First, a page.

AN amateur scientist with a keen interest in fireworks sparked a bomb alert after setting off a squib in the street.

Paisley Sheriff Court heard how Alan Hamilton’s antics led to police having to destroy explosive substances and another DIY firework he had stashed in his home.

The details emerged this week when 36-year-old Hamilton appeared in the dock to face two charges – endangering lives by causing an explosion and being in possession of a number of explosive substances at his former home in Well Street, Paisley.

Hamilton, who now lives in Johnstone, admitted breaking the Explosive Substances Act 1883 by making or knowingly being in possession or control of “an explosive substance, namely potassium nitrate, sulphur, aluminium and a starch based material.”

A second charge that he “did unlawfully and maliciously cause by an explosive substance, an explosion of a nature likely to endanger life or cause serious damage to property” by igniting “a cylinder device containing explosive material and did cause it to explode” was dropped by prosecutors.

Procurator fiscal depute David McDonald said Hamilton came to the attention of police after setting off one of his home-made fireworks in Clavering Street East, Paisley, on June 9 last year.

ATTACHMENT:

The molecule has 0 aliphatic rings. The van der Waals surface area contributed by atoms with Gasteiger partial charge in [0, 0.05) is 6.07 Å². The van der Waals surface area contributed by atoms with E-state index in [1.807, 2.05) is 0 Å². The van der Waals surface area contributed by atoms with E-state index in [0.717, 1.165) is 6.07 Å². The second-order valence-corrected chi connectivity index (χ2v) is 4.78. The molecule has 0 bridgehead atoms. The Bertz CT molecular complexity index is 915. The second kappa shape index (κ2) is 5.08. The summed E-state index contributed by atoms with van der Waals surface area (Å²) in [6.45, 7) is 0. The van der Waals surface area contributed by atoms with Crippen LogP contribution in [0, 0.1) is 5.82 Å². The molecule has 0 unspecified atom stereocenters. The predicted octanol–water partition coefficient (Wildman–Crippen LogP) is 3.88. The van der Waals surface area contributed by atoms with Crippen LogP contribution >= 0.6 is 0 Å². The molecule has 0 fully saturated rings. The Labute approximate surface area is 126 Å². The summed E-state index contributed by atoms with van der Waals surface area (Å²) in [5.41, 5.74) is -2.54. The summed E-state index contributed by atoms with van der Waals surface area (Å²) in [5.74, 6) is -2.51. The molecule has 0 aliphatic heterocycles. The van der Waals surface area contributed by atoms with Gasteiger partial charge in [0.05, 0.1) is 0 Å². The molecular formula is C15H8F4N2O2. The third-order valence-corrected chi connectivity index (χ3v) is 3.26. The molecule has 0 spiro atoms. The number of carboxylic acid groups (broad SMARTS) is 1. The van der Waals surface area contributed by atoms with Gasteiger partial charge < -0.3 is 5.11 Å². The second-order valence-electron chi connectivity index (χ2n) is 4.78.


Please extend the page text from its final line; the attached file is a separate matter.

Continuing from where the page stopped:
Officers asked Hamilton if he had any other explosives with him and he said he did not – but had potassium nitrate, aluminium powder, charcoal and another home-made firework in his own home a short distance away.

A search of the flat revealed a glass jar with a clasped lid containing potassium nitrate, a similar jar containing sulphur, a small bag containing ball bearings and tubs containing aluminium powder and other chemicals.

Mr McDonald explained: “Sulphur is a fuel which can be used in conjunction with an oxidiser such as potassium nitrate to produce a low explosive composition.

“Low explosive compositions will burn rapidly when ignited and, if suitably confined, can be made to explode.

“Commercially produced low explosive compositions such as flash powder and black powder are commonly used in fireworks.”

A jar containing the low explosive and a home-made banger were taken to a suitable area and destroyed by a controlled explosion.

As he called for background reports to be prepared ahead of sentencing and adjourned the case until next month for that to be done, Sheriff Colin Pettigrew told Hamilton he could be jailed for life for the offence.

He added: “That is how serious it is.”